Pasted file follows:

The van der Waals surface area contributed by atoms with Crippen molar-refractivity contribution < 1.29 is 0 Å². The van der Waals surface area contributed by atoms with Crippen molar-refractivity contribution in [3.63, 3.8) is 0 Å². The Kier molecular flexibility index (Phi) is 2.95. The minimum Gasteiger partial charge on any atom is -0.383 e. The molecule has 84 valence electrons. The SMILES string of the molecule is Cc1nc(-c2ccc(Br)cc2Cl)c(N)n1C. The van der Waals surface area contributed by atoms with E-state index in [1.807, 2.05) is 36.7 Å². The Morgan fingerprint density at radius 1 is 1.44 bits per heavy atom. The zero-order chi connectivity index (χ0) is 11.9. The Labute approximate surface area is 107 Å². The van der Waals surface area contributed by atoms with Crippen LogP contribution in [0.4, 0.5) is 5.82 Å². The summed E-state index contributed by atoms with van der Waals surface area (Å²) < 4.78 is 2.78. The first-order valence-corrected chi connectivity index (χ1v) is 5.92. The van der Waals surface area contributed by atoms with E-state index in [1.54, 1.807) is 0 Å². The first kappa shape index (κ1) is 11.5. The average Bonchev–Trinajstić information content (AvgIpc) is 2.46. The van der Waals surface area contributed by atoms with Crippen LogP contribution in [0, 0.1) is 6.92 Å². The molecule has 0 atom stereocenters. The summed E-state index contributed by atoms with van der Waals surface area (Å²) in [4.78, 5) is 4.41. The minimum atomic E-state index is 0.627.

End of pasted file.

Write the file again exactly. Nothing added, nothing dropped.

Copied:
The van der Waals surface area contributed by atoms with Crippen molar-refractivity contribution < 1.29 is 0 Å². The van der Waals surface area contributed by atoms with Crippen molar-refractivity contribution in [3.63, 3.8) is 0 Å². The Kier molecular flexibility index (Phi) is 2.95. The minimum Gasteiger partial charge on any atom is -0.383 e. The molecule has 84 valence electrons. The SMILES string of the molecule is Cc1nc(-c2ccc(Br)cc2Cl)c(N)n1C. The van der Waals surface area contributed by atoms with E-state index in [1.807, 2.05) is 36.7 Å². The Morgan fingerprint density at radius 1 is 1.44 bits per heavy atom. The zero-order chi connectivity index (χ0) is 11.9. The Labute approximate surface area is 107 Å². The van der Waals surface area contributed by atoms with Crippen LogP contribution in [0.4, 0.5) is 5.82 Å². The summed E-state index contributed by atoms with van der Waals surface area (Å²) < 4.78 is 2.78. The first-order valence-corrected chi connectivity index (χ1v) is 5.92. The van der Waals surface area contributed by atoms with E-state index in [1.54, 1.807) is 0 Å². The first kappa shape index (κ1) is 11.5. The average Bonchev–Trinajstić information content (AvgIpc) is 2.46. The van der Waals surface area contributed by atoms with Crippen LogP contribution in [0, 0.1) is 6.92 Å². The molecule has 0 atom stereocenters. The summed E-state index contributed by atoms with van der Waals surface area (Å²) in [4.78, 5) is 4.41. The minimum atomic E-state index is 0.627.